# Part 3 Probabilistic Decision Models

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Part 3 Probabilistic Decision Models
Chapter 13 Waiting-Line Models

Learning Objectives After completing this chapter, you should be able to: Explain why waiting lines can occur in service systems. Identify typical goals for designing of service systems with respect to waiting. Read the description of the queuing problem and identify the appropriate queuing model needed to solve the problem. Manually solve typical problems using the formulas and tables provided in this chapter. Use Excel to solve typical queuing problems associated with this chapter. Copyright © 2007 The McGraw-Hill Companies. All rights reserved.

Learning Objectives (cont’d)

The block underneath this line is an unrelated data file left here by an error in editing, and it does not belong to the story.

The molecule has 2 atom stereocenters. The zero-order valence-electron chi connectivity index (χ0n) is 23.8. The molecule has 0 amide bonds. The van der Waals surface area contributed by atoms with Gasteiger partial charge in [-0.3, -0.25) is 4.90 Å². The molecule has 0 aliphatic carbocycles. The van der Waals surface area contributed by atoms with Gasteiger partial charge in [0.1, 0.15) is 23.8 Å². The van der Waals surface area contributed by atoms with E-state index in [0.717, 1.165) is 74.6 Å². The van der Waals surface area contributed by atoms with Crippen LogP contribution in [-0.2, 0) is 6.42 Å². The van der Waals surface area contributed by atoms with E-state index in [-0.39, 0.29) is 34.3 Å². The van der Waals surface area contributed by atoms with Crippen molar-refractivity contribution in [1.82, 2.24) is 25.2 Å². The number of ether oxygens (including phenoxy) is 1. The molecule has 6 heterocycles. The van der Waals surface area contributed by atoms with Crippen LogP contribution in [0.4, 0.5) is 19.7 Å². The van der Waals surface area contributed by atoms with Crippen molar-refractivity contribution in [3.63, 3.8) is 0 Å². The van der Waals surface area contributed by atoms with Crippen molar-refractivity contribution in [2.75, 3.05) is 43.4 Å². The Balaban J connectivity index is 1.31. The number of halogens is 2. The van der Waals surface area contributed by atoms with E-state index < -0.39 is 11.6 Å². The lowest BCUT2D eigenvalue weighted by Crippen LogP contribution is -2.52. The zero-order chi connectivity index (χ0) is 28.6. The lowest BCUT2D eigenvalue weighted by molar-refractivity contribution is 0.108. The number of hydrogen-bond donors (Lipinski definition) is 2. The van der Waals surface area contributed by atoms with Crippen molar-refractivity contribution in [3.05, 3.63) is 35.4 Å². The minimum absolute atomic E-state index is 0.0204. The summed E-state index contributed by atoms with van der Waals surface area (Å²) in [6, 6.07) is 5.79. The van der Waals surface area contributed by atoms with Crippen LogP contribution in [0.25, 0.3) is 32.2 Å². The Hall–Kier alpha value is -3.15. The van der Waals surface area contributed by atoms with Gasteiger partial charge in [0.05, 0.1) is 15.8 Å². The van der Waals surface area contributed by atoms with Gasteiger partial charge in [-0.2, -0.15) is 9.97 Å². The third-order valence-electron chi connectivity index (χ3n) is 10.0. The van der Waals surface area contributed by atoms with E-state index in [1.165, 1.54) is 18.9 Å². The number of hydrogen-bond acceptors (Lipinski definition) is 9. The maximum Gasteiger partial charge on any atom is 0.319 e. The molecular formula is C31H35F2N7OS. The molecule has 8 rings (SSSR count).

After completing this chapter, you should be able to: Use Excel and perform sensitivity analysis and what-if analysis with the results of various queuing models. Outline the psychological aspects of waiting lines. Explain the value of studying waiting-line models to those who are concerned with service systems. Copyright © 2007 The McGraw-Hill Companies. All rights reserved.

Figure 13–1 The Total Cost Curve Is U-Shaped
The most common goal of queuing system design is to minimize the combined costs of providing capacity and customer waiting. An alternative goal is to design systems that attain specific performance criteria (e.g., keep the average waiting time to under five minutes Copyright © 2007 The McGraw-Hill Companies. All rights reserved.